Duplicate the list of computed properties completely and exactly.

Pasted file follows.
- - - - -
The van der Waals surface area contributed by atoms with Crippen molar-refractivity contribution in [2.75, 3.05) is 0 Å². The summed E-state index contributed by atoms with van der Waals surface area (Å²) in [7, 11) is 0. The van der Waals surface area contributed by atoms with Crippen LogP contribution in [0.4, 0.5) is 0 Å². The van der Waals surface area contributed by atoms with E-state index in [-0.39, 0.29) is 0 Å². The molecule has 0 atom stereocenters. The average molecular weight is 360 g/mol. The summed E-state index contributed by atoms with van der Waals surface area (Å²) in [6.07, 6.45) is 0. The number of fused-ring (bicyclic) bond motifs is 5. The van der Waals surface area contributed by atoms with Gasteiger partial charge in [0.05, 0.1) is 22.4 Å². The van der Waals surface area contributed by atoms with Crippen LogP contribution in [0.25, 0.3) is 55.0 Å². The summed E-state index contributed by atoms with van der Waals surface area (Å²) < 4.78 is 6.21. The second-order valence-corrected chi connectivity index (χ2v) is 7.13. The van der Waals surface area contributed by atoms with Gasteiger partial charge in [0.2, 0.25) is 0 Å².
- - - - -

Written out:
The van der Waals surface area contributed by atoms with Crippen molar-refractivity contribution in [2.75, 3.05) is 0 Å². The summed E-state index contributed by atoms with van der Waals surface area (Å²) in [7, 11) is 0. The van der Waals surface area contributed by atoms with Crippen LogP contribution in [0.4, 0.5) is 0 Å². The van der Waals surface area contributed by atoms with E-state index in [-0.39, 0.29) is 0 Å². The molecule has 0 atom stereocenters. The average molecular weight is 360 g/mol. The summed E-state index contributed by atoms with van der Waals surface area (Å²) in [6.07, 6.45) is 0. The number of fused-ring (bicyclic) bond motifs is 5. The van der Waals surface area contributed by atoms with Gasteiger partial charge in [0.05, 0.1) is 22.4 Å². The van der Waals surface area contributed by atoms with Crippen LogP contribution in [0.25, 0.3) is 55.0 Å². The summed E-state index contributed by atoms with van der Waals surface area (Å²) < 4.78 is 6.21. The second-order valence-corrected chi connectivity index (χ2v) is 7.13. The van der Waals surface area contributed by atoms with Gasteiger partial charge in [0.2, 0.25) is 0 Å².